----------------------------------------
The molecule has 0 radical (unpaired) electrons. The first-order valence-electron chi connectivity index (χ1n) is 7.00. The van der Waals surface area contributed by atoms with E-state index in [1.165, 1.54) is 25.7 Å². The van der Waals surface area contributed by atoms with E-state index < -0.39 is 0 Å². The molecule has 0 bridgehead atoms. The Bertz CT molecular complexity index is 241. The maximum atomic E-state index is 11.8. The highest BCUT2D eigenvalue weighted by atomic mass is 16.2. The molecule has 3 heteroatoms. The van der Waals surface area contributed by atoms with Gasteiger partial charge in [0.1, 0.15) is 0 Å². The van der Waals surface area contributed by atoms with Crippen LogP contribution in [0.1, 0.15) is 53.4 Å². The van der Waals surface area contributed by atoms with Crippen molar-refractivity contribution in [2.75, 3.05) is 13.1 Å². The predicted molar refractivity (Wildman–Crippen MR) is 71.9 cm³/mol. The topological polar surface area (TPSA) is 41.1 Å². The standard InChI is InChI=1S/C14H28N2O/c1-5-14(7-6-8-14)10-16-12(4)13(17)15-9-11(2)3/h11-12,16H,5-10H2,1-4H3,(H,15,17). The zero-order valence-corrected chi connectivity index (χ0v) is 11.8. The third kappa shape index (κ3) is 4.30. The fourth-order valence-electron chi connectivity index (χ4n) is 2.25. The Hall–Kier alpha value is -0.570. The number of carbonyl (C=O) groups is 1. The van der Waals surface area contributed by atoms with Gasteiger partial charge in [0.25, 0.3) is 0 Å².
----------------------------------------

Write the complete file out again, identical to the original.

The molecule has 0 radical (unpaired) electrons. The first-order valence-electron chi connectivity index (χ1n) is 7.00. The van der Waals surface area contributed by atoms with E-state index in [1.165, 1.54) is 25.7 Å². The van der Waals surface area contributed by atoms with E-state index < -0.39 is 0 Å². The molecule has 0 bridgehead atoms. The Bertz CT molecular complexity index is 241. The maximum atomic E-state index is 11.8. The highest BCUT2D eigenvalue weighted by atomic mass is 16.2. The molecule has 3 heteroatoms. The van der Waals surface area contributed by atoms with Gasteiger partial charge in [0.1, 0.15) is 0 Å². The van der Waals surface area contributed by atoms with Crippen LogP contribution in [0.1, 0.15) is 53.4 Å². The van der Waals surface area contributed by atoms with Crippen molar-refractivity contribution in [2.75, 3.05) is 13.1 Å². The predicted molar refractivity (Wildman–Crippen MR) is 71.9 cm³/mol. The topological polar surface area (TPSA) is 41.1 Å². The standard InChI is InChI=1S/C14H28N2O/c1-5-14(7-6-8-14)10-16-12(4)13(17)15-9-11(2)3/h11-12,16H,5-10H2,1-4H3,(H,15,17). The zero-order valence-corrected chi connectivity index (χ0v) is 11.8. The third kappa shape index (κ3) is 4.30. The fourth-order valence-electron chi connectivity index (χ4n) is 2.25. The Hall–Kier alpha value is -0.570. The number of carbonyl (C=O) groups is 1. The van der Waals surface area contributed by atoms with Gasteiger partial charge in [0.25, 0.3) is 0 Å².